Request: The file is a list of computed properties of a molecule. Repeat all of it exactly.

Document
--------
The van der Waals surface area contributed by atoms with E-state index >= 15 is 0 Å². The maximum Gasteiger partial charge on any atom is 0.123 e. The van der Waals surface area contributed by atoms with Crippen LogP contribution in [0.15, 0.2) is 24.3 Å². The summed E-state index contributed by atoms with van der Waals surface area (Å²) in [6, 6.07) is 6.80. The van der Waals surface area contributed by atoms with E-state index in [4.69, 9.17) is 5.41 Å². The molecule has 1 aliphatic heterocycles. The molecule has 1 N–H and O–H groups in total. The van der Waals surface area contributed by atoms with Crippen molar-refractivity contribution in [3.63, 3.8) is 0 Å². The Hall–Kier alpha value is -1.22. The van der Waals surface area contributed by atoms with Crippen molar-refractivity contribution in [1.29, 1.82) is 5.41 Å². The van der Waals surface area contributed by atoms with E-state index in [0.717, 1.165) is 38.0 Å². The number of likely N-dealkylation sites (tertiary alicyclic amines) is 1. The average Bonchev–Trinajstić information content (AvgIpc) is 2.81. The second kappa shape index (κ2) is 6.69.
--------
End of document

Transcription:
The van der Waals surface area contributed by atoms with E-state index >= 15 is 0 Å². The maximum Gasteiger partial charge on any atom is 0.123 e. The van der Waals surface area contributed by atoms with Crippen LogP contribution in [0.15, 0.2) is 24.3 Å². The summed E-state index contributed by atoms with van der Waals surface area (Å²) in [6, 6.07) is 6.80. The van der Waals surface area contributed by atoms with E-state index in [4.69, 9.17) is 5.41 Å². The molecule has 1 aliphatic heterocycles. The molecule has 1 N–H and O–H groups in total. The van der Waals surface area contributed by atoms with Crippen molar-refractivity contribution in [3.63, 3.8) is 0 Å². The Hall–Kier alpha value is -1.22. The van der Waals surface area contributed by atoms with Crippen molar-refractivity contribution in [1.29, 1.82) is 5.41 Å². The van der Waals surface area contributed by atoms with E-state index in [0.717, 1.165) is 38.0 Å². The number of likely N-dealkylation sites (tertiary alicyclic amines) is 1. The average Bonchev–Trinajstić information content (AvgIpc) is 2.81. The second kappa shape index (κ2) is 6.69.